Recording electric guitar directly into your computer isn’t as difficult as you might think. (pic: ignatsevichserg / Pixabay)
The typical way of recording guitar involves putting one or microphones up to a guitar cab, tweaking the positions and levels to get the sound right, and recording your amp, rather than the guitar itself. In a professional set up, with expensive microphones and even more expensive guitar amps, this can get pricey! For a musician working at home, this isn’t always practical. Fortunately, there are other options. Possibly the most effective is recording guitar directly into your computer, and we’re going to look at how.
I know it’s in the title, but I just want to reiterate that this article is referring to electric guitars only. Acoustic guitars are a whole different proposition. Electro-acoustic guitars, on the other hand, could be used in the same manner we’ll describe here, but the sound you get won’t be nearly as rich as if you treat it like an acoustic guitar with extras, rather than electric guitar. Enough of that, on to the good stuff!
Recording Electric Guitar DIRECTLY Into Your Computer
The first and most basic way to get guitar into your computer would be to just simply plug it in. To do this, you will need a cable with a 1/4″ jack for your guitar and (most likely) a 3.5mm jack for your computer input. You can also get adaptors for the cables if you can’t find the right one. From there, you simply open your recording software of choice (Audacity is a good free option), hit record, and start playing.
Sound too easy?
Well, yes, that’s because it is. You see, unless you’ve bought a special machine, or upgraded yours, your computer is not the best device for this. Nor is the cable. Nor the software. The signal you record won’t be the best quality, and it will be dry. No nice amp distortion, no reverb, nothing. But it is the cheapest way to get your guitar into your computer!
Recording Electric Guitar Directly into Your Computer Using Audio Interface
To get around the quality issue, the cheapest, easiest option is use an audio interface. Audio interfaces can come in many forms, but the most typical for a budget set up is a small box that connects via USB. These interfaces will give you inputs to connect your instruments or microphones. The number and type of inputs varies from interface to interface. For guitar, you need to make sure any interface you buy has a 1/4″ input jack, ideally with a “Guitar” or “Instrument” setting. Fortunately, this is a fairly common feature in audio interfaces.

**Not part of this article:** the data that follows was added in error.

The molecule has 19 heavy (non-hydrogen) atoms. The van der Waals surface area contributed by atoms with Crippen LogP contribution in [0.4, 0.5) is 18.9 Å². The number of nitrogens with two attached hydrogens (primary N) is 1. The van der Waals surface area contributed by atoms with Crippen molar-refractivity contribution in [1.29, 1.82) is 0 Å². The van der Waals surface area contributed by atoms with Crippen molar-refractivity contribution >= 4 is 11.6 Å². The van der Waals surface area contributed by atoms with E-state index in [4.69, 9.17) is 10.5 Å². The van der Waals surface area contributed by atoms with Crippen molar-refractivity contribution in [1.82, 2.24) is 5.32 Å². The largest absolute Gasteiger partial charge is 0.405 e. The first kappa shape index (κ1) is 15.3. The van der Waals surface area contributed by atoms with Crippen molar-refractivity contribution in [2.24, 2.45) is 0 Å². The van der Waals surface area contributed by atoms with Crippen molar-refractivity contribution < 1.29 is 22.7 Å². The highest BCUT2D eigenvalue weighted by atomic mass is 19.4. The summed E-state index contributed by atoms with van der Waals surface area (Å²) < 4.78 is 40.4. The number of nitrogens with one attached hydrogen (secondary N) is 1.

The range covered by audio interfaces is quite wide to say the least. Stretching from single input to eight channel monsters. You can of course get more channels, but you’d be getting into professional grade equipment at that point. You can find my review of one popular audio interface here.
Getting That Sweet Tone
Both the above options will get your electric guitar into your computer, but the signal will be dry. If you’re a good guitar player, that dry signal can still sound good, but if you’re a good guitar player you’ll probably appreciate the need for more. As mentioned, the typically way of recording guitar would involve putting a mic up to your guitar cab and recording that. Some amps, such as the Hughes & Kettner TubeMeister 5, have a special output for connecting directly to an audio interface.
A more compact option, however, would be to use an amp software simulation. This kind of software can be expensive, however there are many free versions that offer a good deal of functionality. One of the bigger players in this game, Amplitube, is now available in a pay as you go model. Amplitube Custom Shop lets you download and use the base amp collection for free, and you can buy individual pieces of “gear” as you need, rather than paying hundreds for the whole thing. The performance you get from this may vary depending on your system when it comes to live playback (latency is an issue), but it should be fine for recording.
So that’s it, that’s the end of my post on recording electric guitar directly into your computer. However, if you want to know a bit more about other methods of recording guitar, such as mic’ing an amp, check out this post. But most importantly, have fun, and make music!
An eclectic range of occupations and interests, expect posts on guitars (because I like them), automatic transmissions (because I fix them), and a host of other interests including game development, science fiction and fantasy novels, music, and occasionally sports.